TAP was advised by Société Générale (SG) as Financial Advisor and Allen & Overy as Legal Advisor; lenders were advised by Clifford Chance.

France’s Enedis wants role in derailed smart meters project

French electricity distribution network operator ENEDIS has expressed an interest to take part in an entrepreneurial team for the replacement of Greece’s conventional power meters with digital-technology systems.

An older pilot plan concerning the installation of 200,000 digital power meters as a lead up to the full-scale project has been severely bogged down by issues, including appeals and legal disputes between bidders, prompting the need for a new business model.

According to the original plan, the entire project was scheduled to be completed by 2020. DEDDIE/HEDNO, Greece’s Electricity Distribution Network Operator, is now aiming to launch the project’s development, based on a new business model, within the current year, if possible.

Just days ago, a team of leading ENEDIS officials, joined by French energy regulatory authority officials, travelled to Athens to offer a detailed presentation of their proposal to DEDDIE/HEDNO, RAE (Regulatory Authority for Energy) and energy ministry officials. Based on a model already implemented in France, the plan would bring together the public and private sectors for a joint venture.

DEDDIE/HEDNO would hold a stake of no less than 51 percent in this venture, while the rest of the team would be comprised of private-sector firms selected through an international tender and banks. ENEDIS is striving to be included in this framework. The European Investment Bank (EIB), which has previously supported other DEDDIE/HEDNO infrastructure projects, is believed to also be interested.

The French model, initially discussed by French President Emmanuel Macron during an official visit to Athens last September, appears to have convinced the heads at Greece’s energy ministry and RAE. However, final decisions have yet to be reached. The main power utility PPC has expressed reservations, if not objections.

According to the French proposal, a business team, joined by the operator – DEDDIE/HEDNO in Greece’s case – would take on financing, procurement and installation of the digital power meters. Also, consumer repayment of the part of the project’s cost not covered by EU development fund subsidies would be delayed by a few years in exchange for a predetermined interest rate. Once consumers eventually begin servicing the repayment process, a reduction of overall consumer energy costs can be anticipated as a result of energy savings promised by the smart meters. Network surcharge increases, it is estimated, will be offset by electricity bill amount reductions, according to the French proposal.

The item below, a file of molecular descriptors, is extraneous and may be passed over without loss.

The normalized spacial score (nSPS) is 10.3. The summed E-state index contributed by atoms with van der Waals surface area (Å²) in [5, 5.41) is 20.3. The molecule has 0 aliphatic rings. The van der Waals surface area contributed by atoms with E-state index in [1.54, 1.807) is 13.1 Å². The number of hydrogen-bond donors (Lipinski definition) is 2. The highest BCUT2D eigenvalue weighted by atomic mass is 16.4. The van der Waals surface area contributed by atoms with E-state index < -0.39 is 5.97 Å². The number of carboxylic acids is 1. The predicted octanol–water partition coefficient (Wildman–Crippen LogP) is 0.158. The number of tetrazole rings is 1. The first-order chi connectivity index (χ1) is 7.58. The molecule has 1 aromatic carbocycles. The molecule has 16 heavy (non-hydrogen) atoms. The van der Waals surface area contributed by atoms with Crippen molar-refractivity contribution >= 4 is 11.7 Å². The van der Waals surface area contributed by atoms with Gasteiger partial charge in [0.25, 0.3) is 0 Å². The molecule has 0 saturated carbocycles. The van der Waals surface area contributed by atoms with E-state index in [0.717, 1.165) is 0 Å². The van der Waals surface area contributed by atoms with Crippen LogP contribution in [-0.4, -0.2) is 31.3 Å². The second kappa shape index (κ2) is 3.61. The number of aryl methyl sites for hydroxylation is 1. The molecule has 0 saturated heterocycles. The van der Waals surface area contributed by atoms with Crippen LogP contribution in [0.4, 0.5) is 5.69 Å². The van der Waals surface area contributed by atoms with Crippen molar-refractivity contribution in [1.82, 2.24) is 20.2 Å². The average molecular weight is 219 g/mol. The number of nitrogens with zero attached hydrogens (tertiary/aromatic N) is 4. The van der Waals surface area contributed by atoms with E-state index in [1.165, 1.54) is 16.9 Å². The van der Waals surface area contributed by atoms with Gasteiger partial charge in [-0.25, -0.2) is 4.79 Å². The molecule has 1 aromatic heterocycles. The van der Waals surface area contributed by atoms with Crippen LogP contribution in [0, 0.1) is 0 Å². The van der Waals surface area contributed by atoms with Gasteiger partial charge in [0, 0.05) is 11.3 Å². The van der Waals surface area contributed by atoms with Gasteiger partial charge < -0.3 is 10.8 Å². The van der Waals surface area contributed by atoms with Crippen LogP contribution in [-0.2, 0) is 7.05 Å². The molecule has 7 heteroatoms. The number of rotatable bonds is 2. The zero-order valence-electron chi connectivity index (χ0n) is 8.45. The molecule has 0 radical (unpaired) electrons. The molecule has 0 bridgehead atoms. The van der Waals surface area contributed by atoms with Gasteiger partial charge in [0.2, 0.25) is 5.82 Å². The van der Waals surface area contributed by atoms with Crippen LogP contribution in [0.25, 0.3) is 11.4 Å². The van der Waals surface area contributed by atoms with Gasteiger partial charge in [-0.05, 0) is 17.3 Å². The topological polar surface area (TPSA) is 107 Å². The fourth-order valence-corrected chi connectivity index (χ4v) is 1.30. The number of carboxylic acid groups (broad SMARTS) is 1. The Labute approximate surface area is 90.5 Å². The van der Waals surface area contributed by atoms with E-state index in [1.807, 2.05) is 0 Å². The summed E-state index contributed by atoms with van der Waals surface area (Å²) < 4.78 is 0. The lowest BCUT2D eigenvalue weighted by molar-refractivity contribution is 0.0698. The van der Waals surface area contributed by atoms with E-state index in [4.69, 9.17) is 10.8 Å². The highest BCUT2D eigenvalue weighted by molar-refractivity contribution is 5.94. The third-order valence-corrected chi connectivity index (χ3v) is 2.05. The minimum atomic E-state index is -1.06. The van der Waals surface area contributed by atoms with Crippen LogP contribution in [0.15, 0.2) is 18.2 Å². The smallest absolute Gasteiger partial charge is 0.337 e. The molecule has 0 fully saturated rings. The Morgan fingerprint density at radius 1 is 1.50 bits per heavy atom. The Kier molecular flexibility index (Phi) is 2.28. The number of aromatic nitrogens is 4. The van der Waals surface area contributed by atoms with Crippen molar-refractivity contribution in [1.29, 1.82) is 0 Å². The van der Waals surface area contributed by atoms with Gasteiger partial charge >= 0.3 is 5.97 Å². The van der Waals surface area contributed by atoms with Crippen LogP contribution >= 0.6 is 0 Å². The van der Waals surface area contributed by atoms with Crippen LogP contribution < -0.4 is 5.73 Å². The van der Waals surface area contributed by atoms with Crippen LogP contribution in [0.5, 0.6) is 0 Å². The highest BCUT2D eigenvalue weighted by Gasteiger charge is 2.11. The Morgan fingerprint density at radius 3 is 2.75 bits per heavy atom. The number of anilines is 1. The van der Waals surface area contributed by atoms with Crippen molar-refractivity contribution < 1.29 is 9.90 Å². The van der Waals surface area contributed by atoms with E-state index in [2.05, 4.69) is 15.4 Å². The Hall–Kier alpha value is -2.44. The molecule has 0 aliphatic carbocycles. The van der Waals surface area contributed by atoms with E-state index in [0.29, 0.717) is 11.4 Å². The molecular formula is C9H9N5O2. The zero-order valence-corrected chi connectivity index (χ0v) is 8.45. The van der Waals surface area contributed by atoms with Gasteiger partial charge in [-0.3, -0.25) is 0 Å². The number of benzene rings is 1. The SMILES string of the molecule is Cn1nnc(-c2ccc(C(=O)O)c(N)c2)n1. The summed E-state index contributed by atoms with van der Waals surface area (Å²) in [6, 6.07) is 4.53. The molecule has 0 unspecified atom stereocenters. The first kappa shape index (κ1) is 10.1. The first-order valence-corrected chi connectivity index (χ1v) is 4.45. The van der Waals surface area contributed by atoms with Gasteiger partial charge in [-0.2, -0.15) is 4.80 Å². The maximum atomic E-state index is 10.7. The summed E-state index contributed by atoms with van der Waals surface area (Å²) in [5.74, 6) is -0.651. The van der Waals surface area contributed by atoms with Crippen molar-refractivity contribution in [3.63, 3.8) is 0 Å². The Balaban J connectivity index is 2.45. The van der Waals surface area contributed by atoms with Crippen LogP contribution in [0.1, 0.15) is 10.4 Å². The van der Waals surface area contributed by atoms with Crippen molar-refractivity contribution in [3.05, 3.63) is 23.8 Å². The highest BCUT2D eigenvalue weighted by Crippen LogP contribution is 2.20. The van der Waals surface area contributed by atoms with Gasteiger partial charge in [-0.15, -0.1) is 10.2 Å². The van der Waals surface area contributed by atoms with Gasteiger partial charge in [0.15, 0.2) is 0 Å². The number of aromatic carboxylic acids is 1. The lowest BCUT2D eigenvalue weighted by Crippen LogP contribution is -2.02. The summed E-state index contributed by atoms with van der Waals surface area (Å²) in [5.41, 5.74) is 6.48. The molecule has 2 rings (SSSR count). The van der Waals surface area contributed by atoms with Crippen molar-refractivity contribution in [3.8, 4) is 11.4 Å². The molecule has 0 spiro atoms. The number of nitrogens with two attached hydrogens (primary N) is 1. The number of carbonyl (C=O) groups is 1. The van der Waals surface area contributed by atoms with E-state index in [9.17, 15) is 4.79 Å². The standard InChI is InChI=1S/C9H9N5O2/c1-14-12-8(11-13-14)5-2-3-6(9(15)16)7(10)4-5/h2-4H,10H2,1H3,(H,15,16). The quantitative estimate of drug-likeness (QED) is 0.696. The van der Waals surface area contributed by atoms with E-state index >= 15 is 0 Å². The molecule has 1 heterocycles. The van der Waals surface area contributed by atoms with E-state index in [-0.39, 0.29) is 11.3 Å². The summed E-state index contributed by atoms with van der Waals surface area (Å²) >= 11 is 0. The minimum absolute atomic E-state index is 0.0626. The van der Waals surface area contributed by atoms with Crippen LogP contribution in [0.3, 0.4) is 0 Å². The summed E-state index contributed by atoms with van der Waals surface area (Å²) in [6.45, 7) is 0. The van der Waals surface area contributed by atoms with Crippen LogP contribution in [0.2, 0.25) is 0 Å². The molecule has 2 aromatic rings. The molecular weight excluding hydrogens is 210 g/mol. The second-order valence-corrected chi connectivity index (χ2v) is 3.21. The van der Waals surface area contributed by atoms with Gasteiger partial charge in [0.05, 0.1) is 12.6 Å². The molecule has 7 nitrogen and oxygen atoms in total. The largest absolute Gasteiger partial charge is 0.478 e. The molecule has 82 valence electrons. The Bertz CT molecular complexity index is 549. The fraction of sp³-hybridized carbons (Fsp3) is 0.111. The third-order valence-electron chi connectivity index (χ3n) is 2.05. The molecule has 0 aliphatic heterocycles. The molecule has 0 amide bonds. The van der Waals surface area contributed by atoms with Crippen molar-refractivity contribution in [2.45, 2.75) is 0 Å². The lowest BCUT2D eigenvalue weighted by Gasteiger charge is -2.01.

The project’s total cost is currently estimated at 1.2 billion euros but this figure is expected to fall to a level of around 800 million euros as the technology to be used matures and related purchase prices deescalate.

The installation of digital power meters in Greece is both a necessity and obligation promising to radically change how the electricity market operates. The country’s lenders have demanded a clear-cut development time frame in the bailout agreement.




DEDA starts gas network links in Serres, Halkida, Lamia

The response to a pilot program staged by the recently established gas distributor DEDA, offering gas network connections to consumers in the provincial cities of Serres, Halkida and Lami, has proven positive.

According to energypress sources, at least 1,200 applications have already been submitted and DEDA, a wholly-owned subsidiary of DEPA, the public gas corporation, is now proceeding with connections.

Contractors tasked with maintaining the network are handling these initial connections while a tender offering the task to additional sub-contractors is expected to be held within the next three months.

DEDA is also working on developing the gas networks in central Greece, central Macedonia and eastern Macedonia-Thrace.

A loan from the European Bank, DEDA company capital worth 19.6 million euros, as well as EU funds, through the National Strategic Reference Framework (NSRF), will finance these network development projects.

They are planned to cover a total distance of 1,215 kilometers, offer an annual gas transmission capacity of 6.2 TWh, and serve the natural gas needs of 124,000 buildings.

DEDA also plans to follow up with network development work in the west Macedonia region. The gas supplier will seek European Investment Bank (EIB) funding for this stage.

Development of the west Macedonian region’s gas network has been made possible following negotiations with the TAP consortium, which led to an agreement offering DEDA gas supply via three points along the Trans Adriatic Pipeline, now being developed and planned to run across northern Greece. Two of these supply points will cover needs in the west Macedonia, Ptolemaida and Kastoria regions.

DEDA was founded at the beginning of 2017 and charged with operating most of the country’s natural gas network, except for the wider Athens area, Thessaly and Thessaloniki.